Australia could be home to one of the largest education networks to operate on the Internet Protocol version 6 (IPv6) platform within two months.
Technology pundits have called for vendors and users to migrate to IPv6 as vacant IPv4 addresses space dry up. Regional Internet Registries have warned that less than 10 per cent of addresses remain and are predicted to run out by 2012.
About 30 schools covering more than 7500 students across the country are using IPv6 mail and collaboration managed by StudentNet, a commercial spin-off from the Association of Independent Schools of NSW.
StudentNet director, Kevin Karp, said he anticipates hitting 10,000 student subscribers which would make the network as large as the Greek School Network.
"[World Wide IPv6 Forum president] Latif Ladid announced last year that the network is the second largest behind China and Greece," Karp said.
"Our subscribers are from the smallest to the biggest independent schools across Australia."
Karp said IPv6 can make it easier to make students more accountable for their actions at school by tying actions to static IP addresses: "IT doesn't have to cross-reference or crawl through logs as you would in DHCP (Dynamic Host Configuration Protocol)".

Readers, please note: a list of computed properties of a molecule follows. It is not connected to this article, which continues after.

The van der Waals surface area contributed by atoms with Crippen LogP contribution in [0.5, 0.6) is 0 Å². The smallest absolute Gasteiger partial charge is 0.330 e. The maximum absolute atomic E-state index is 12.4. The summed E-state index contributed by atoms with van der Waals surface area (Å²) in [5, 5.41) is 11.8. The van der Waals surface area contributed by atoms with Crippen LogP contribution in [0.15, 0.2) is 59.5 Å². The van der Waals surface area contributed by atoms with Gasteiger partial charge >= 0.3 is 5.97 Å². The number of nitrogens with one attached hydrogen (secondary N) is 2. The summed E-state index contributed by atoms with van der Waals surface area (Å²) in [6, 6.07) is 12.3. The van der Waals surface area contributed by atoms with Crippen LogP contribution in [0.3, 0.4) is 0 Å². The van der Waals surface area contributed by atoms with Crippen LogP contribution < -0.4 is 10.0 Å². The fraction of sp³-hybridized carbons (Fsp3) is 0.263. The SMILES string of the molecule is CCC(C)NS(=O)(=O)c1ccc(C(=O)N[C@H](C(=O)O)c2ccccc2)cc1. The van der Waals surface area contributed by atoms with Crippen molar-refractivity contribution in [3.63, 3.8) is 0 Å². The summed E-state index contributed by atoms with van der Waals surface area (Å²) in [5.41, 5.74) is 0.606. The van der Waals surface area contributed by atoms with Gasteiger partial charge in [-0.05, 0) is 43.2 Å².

The graduating year of 2009 and upcoming students can keep their IPv6 static addresses after leaving school, since the availability of addresses is significantly higher than those free on IPv4.
Subscriber numbers increased by 40 per cent last year and are expected to grow by more than 20 per cent by the end of the first quarter of this year according to the company.
Students using the company's NextMail IPv6 service access the system via 6to4 tunnelling, which allows IPv6 packets to be transmitted over an IPv4 network. Karp said the company has about 100 schools using its virtualisation hosting service.
Internet co-founder, Vint Cerf, has said the growth of the Internet is making the switch to IPv6 a priority. He said the Internet had some 1.6 billion users as of 2009 and will explode as new devices and sensor networks become online-enabled, including household temperature systems and even outer space technology.